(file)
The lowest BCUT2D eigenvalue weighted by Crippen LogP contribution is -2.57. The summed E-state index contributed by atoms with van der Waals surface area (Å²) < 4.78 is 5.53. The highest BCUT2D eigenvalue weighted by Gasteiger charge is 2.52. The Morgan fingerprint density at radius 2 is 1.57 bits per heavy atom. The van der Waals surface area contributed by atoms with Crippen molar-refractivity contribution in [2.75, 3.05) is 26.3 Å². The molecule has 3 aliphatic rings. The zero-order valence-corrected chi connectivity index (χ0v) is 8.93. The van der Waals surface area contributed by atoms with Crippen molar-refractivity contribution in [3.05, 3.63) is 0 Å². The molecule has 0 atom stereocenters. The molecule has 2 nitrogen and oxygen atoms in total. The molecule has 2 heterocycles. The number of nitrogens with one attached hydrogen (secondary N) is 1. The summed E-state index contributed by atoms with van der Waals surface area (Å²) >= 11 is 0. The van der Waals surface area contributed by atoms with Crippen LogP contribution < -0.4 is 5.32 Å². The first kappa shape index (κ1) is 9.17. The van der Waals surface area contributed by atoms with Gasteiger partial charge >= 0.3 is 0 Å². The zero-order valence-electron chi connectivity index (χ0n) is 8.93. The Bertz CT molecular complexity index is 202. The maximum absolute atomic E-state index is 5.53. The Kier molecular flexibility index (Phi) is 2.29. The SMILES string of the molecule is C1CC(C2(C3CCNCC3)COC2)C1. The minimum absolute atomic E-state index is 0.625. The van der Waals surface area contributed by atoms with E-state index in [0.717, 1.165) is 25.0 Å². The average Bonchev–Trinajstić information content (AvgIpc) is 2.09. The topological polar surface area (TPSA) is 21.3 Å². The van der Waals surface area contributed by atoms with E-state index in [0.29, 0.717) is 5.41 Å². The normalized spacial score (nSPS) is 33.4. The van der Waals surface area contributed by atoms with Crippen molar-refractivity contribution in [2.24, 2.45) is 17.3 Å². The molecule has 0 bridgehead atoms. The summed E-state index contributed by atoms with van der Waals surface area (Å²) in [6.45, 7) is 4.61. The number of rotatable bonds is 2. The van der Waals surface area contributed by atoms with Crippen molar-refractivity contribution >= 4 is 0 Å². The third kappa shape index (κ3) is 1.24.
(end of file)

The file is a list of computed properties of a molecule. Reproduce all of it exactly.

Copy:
The lowest BCUT2D eigenvalue weighted by Crippen LogP contribution is -2.57. The summed E-state index contributed by atoms with van der Waals surface area (Å²) < 4.78 is 5.53. The highest BCUT2D eigenvalue weighted by Gasteiger charge is 2.52. The Morgan fingerprint density at radius 2 is 1.57 bits per heavy atom. The van der Waals surface area contributed by atoms with Crippen molar-refractivity contribution in [2.75, 3.05) is 26.3 Å². The molecule has 3 aliphatic rings. The zero-order valence-corrected chi connectivity index (χ0v) is 8.93. The van der Waals surface area contributed by atoms with Crippen molar-refractivity contribution in [3.05, 3.63) is 0 Å². The molecule has 0 atom stereocenters. The molecule has 2 nitrogen and oxygen atoms in total. The molecule has 2 heterocycles. The number of nitrogens with one attached hydrogen (secondary N) is 1. The summed E-state index contributed by atoms with van der Waals surface area (Å²) >= 11 is 0. The van der Waals surface area contributed by atoms with Crippen LogP contribution < -0.4 is 5.32 Å². The first kappa shape index (κ1) is 9.17. The van der Waals surface area contributed by atoms with Gasteiger partial charge >= 0.3 is 0 Å². The zero-order valence-electron chi connectivity index (χ0n) is 8.93. The Bertz CT molecular complexity index is 202. The maximum absolute atomic E-state index is 5.53. The Kier molecular flexibility index (Phi) is 2.29. The SMILES string of the molecule is C1CC(C2(C3CCNCC3)COC2)C1. The minimum absolute atomic E-state index is 0.625. The van der Waals surface area contributed by atoms with E-state index in [0.717, 1.165) is 25.0 Å². The average Bonchev–Trinajstić information content (AvgIpc) is 2.09. The topological polar surface area (TPSA) is 21.3 Å². The van der Waals surface area contributed by atoms with E-state index in [0.29, 0.717) is 5.41 Å². The normalized spacial score (nSPS) is 33.4. The van der Waals surface area contributed by atoms with Crippen molar-refractivity contribution in [2.24, 2.45) is 17.3 Å². The molecule has 0 bridgehead atoms. The summed E-state index contributed by atoms with van der Waals surface area (Å²) in [6.45, 7) is 4.61. The number of rotatable bonds is 2. The van der Waals surface area contributed by atoms with Crippen molar-refractivity contribution >= 4 is 0 Å². The third kappa shape index (κ3) is 1.24.